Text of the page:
Cracking the AP Biology Exam

2

The Chemistry of Life

THE ACID TEST

We just said that water is important because most reactions occur in watery solutions. Well, there’s one more thing to remember: Reactions are also influenced by whether the solution in which they occur is acidic, basic, or neutral.

What makes a solution acidic or basic? A solution is acidic if it contains a lot of hydrogen ions (H+). That is, if you dissolve an acid in water, it will release a lot of hydrogen ions. When you think about acids, you usually think of substances with a sour taste, like lemons. For example, if you squeeze a little lemon juice into a glass of water, the solution will become acidic. That’s because lemons contain citric acid.

Bases, on the other hand, do not release hydrogen ions when added to water. They release a lot of hydroxide ions (OH). These solutions are said to be alkaline. Bases usually have a slippery consistency. Common soap, for example, is composed largely of bases.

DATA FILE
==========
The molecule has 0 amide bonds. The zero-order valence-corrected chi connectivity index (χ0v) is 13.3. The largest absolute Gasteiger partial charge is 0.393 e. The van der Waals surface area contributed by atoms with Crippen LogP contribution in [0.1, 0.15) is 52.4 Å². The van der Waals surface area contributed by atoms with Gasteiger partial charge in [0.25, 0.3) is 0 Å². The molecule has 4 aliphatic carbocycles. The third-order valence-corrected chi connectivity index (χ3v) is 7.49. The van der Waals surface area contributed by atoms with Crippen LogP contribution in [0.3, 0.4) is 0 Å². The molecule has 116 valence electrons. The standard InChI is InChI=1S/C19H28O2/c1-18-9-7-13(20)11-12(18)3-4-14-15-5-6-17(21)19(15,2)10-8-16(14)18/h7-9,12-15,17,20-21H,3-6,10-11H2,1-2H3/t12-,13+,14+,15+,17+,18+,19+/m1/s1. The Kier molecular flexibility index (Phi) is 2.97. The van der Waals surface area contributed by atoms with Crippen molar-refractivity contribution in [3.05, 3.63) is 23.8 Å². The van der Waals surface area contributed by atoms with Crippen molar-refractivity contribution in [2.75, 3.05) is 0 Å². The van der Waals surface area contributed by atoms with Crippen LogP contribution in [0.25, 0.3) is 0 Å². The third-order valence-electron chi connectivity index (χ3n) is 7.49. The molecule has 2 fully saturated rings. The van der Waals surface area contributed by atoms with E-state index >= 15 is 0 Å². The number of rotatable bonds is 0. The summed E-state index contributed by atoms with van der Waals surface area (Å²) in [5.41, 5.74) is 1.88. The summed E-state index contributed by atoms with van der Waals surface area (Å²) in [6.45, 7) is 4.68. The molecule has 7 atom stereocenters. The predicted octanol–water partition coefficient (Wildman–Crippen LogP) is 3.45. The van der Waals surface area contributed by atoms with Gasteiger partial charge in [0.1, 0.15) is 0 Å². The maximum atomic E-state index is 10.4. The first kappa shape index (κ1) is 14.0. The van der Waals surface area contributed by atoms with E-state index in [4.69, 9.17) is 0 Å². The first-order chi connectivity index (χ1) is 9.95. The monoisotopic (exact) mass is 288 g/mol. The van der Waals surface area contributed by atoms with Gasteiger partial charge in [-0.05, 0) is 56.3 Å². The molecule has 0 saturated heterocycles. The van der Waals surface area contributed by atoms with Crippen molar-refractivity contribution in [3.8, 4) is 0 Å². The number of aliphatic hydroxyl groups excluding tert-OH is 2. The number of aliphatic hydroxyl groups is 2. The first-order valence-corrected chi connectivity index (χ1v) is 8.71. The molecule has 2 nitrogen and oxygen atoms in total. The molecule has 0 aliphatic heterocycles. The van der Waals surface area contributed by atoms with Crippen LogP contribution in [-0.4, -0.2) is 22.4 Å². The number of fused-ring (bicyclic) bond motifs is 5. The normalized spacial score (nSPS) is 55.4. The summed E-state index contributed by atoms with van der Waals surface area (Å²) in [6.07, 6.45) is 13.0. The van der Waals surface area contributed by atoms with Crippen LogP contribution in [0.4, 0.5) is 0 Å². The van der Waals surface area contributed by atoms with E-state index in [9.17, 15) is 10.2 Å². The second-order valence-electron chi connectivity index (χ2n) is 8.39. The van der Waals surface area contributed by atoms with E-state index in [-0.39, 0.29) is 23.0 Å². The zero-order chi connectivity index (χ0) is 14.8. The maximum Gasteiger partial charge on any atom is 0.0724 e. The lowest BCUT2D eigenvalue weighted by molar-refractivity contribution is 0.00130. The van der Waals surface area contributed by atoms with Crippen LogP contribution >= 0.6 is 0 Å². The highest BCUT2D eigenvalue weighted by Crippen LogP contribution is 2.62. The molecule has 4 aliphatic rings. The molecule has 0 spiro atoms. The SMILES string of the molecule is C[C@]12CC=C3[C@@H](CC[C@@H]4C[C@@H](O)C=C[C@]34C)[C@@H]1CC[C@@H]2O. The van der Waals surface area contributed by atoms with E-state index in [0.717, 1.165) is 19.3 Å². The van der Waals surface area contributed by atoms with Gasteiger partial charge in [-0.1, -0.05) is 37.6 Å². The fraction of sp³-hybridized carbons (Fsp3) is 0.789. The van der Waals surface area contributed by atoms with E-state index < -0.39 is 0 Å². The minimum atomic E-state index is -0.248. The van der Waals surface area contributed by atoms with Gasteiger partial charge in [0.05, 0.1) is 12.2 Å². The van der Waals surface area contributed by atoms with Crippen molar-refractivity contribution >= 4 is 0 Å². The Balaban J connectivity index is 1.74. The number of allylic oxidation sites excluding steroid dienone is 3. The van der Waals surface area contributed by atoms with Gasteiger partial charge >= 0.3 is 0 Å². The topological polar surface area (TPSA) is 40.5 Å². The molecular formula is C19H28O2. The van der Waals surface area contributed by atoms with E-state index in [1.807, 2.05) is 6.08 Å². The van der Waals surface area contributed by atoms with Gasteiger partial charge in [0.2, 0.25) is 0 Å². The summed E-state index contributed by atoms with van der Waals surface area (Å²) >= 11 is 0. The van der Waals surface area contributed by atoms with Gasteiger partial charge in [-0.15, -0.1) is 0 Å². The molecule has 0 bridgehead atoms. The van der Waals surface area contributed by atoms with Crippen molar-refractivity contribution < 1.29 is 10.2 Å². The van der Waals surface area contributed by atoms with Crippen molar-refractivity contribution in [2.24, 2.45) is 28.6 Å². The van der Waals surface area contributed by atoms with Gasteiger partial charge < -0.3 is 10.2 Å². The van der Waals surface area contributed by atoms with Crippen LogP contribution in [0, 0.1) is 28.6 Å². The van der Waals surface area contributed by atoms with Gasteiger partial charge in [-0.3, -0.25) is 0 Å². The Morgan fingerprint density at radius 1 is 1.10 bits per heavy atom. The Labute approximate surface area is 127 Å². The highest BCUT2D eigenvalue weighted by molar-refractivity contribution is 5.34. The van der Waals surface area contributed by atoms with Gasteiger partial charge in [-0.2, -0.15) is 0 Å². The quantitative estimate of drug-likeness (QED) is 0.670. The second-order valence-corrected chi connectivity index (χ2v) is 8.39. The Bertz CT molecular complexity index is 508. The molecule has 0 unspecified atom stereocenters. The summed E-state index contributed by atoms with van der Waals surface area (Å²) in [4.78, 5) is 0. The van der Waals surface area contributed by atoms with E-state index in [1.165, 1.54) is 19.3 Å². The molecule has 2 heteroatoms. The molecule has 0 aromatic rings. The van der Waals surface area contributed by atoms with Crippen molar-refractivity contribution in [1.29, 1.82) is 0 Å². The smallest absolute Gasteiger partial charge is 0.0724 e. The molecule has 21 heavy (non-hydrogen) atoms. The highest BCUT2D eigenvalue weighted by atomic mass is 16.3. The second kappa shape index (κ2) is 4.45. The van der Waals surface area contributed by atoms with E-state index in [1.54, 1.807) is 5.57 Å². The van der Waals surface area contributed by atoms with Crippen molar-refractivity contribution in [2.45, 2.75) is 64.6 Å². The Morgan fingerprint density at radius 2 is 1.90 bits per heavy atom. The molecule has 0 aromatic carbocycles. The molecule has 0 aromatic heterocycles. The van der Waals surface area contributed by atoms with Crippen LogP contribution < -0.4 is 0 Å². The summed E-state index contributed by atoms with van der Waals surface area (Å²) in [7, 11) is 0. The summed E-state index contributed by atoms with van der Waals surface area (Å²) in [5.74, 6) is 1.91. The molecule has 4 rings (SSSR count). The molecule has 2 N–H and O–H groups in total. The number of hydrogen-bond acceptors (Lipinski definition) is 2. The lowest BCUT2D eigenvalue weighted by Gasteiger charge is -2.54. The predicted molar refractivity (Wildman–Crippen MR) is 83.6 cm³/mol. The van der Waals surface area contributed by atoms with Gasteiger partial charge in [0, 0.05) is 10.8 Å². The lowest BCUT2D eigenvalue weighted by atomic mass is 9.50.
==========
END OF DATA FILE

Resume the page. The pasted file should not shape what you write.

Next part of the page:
The acidity or alkalinity of a solution can be measured using a pH scale. The pH scale is numbered from 1 to 14. The midpoint, 7, is considered neutral pH. The concentration of hydrogen ions in a solution will indicate whether it is acidic, basic, or neutral. If a solution contains a lot of hydrogen ions, then it will be acidic and have a low pH. Here’s the trend:

An increase in H+ ions causes a decrease in the pH.

You’ll notice from the scale that stronger acids have lower pHs. If a solution has a low concentration of hydrogen ions, it will have a high pH.

One more thing to remember: The pH scale is not a linear scale—it’s logarithmic. That is, a change of one pH number actually represents a tenfold change in hydrogen ion concentration. For example, a pH of 3 is actually ten times more acidic than a pH of 4. This is also true in the reverse direction: A pH of 4 represents a tenfold decrease in acidity compared to a pH of 3.